Women’s History Month, playing a key role in RPA aviation

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CREECH AIR FORCE BASE, Nevada — Many people say you can’t know where you’re going without knowing where you’ve been. For some this quote may not mean much, but for the women of the 432nd Wing/432nd Air Expeditionary Wing who provide the Air Force’s largest remotely piloted aircraft enterprise with support this statement rings true.

Women’s History Month had its origins as a national celebration in 1981 when Congress authorized and requested the President to proclaim the week beginning March 7, 1982 as “Women’s History Week.”

In 1987, Congress designated the month of March 1987 as “Women’s History Month.” Since 1995, Presidents Clinton, Bush and Obama have issued a series of annual proclamations designating the month of March as “Women’s History Month.”

On a daily basis these women provide intelligence, surveillance and reconnaissance support, maintain both the MQ-1 Predator and MQ-9 Reaper; safeguard control centers, administer medications, file records, maintain secured communications capability, command squadrons, fly aircraft and tell the Air Force story.

As we enter March, we celebrate women and their contribution to the defense of our nation. We honor them regardless of backgrounds, nation or creed.

Sgt. Esther Blake was the first female to enlist in the newly formed Air Force on July 8, 1948 on the first hour of the first day it was authorized for women to join.  Since that faithful day women all over the world have followed in her footsteps.

Airmen like Lt Col. Mackenzie who serves as the only female commander at Creech Air Force Base, Nevada. She commands 320 men and women of the 432nd Aircraft Maintenance Squadron, to include two aircraft maintenance units that provide aircraft maintenance needed to sustain global RPA operations.  Additionally, she serves as a mother raising two children with Lt Col Ted who is also an Air Force commander.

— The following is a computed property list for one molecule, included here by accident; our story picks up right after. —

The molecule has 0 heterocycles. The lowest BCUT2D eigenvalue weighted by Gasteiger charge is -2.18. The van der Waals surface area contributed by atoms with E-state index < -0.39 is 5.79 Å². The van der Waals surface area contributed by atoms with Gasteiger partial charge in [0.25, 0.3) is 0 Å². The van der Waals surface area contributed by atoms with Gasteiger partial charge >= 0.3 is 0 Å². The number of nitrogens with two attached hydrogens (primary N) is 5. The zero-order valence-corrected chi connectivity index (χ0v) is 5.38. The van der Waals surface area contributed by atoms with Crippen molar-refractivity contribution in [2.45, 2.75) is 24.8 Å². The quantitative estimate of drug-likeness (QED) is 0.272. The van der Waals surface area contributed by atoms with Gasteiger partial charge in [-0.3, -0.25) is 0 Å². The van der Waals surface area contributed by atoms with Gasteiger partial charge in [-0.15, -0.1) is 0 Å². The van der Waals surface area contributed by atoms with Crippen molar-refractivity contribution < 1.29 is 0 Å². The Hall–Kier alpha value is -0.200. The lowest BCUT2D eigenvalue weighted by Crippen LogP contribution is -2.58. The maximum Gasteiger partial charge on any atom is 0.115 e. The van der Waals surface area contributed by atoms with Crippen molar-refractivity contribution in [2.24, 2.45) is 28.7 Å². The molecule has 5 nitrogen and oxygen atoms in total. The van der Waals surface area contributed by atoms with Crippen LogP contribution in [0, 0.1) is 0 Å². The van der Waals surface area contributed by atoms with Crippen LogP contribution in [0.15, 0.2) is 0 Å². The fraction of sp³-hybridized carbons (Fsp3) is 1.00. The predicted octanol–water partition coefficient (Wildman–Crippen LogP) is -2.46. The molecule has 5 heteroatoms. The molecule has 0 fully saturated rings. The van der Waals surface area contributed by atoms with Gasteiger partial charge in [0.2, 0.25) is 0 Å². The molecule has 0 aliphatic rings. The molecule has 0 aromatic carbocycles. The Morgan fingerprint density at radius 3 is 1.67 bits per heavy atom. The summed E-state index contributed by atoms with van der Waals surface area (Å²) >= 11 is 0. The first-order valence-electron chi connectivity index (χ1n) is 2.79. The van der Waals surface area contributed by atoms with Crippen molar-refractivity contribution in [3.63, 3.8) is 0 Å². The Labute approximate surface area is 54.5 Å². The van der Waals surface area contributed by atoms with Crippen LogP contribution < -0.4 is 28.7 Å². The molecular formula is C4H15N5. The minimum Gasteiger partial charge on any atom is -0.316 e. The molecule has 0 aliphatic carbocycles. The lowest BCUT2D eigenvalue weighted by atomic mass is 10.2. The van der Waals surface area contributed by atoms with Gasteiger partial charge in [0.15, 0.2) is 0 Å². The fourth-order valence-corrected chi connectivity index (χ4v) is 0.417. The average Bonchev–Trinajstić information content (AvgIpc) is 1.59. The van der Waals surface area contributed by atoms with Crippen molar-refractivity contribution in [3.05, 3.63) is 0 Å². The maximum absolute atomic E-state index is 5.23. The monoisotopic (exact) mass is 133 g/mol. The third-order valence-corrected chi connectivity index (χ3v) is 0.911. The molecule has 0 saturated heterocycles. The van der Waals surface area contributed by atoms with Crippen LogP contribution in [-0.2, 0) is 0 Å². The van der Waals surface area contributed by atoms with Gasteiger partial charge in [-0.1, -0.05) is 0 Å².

Women of the 432nd Wing, serving in command positions, both past and present have achieved historic milestones while serving their country.

Women like Lt Col Shawna, who broke racial barriers when she became the first black female fighter pilot. She joined the Civil Air Patrol, worked at air shows and earned her private pilot’s license. Eventually, she was accepted into the Air Force Academy. She did all of this despite people telling her there was no such thing as a female fighter pilot. She earned her pilot wings in August 1999.

These women represent the caliber of women serving in today’s officer corps. According to the DOD, there are a total of 60 female military flag officers with 21 of those belonging to the Department of the Air Force, the most from any military branch.

Female Airmen also serve in key enlisted positions to include command chiefs, first sergeants, and Chaplain Assistants to name a few. They continuously improve the quality of life both on and off duty here at the 432nd Wing.

Senior Master Sgt. Christin serves as the only female squadron superintendent as Creech.  She is the chief enlisted advisor for nearly 290 aviation and intelligence Airmen, aviation resource management personnel while integrating Air Force Reserve Command members. Together they provide 24/7/365 combat support to combatant commanders in multiple Areas of Responsibility.  She also served as Creech’s Top III President and Vice President and currently teaches Unmanned Aircraft System courses at Embry-Riddle Aeronautical University.

Despite the many misconceptions about women serving in today’s military, in a recent statistics release from the Defense Department, women make up 29 percent of all USAF military personnel, 30.5 percent of all civilian personnel, with nearly equal representation in both the officer (20.3 percent) and enlisted (18.9 percent) corps.

Of the officers, 55 percent of the female officers are line officers, and 45 percent are non-line. Of the 307,001 active duty personnel, 58,785 are women, with 676 female pilots, 288 navigators and 223 air battle managers.

President Barack Obama during a 2015 presidential proclamation said, “We honor the many patriots who have shaped not only the destinies of other women, but also the direction of our history, let us resolve to build on their efforts in our own time.”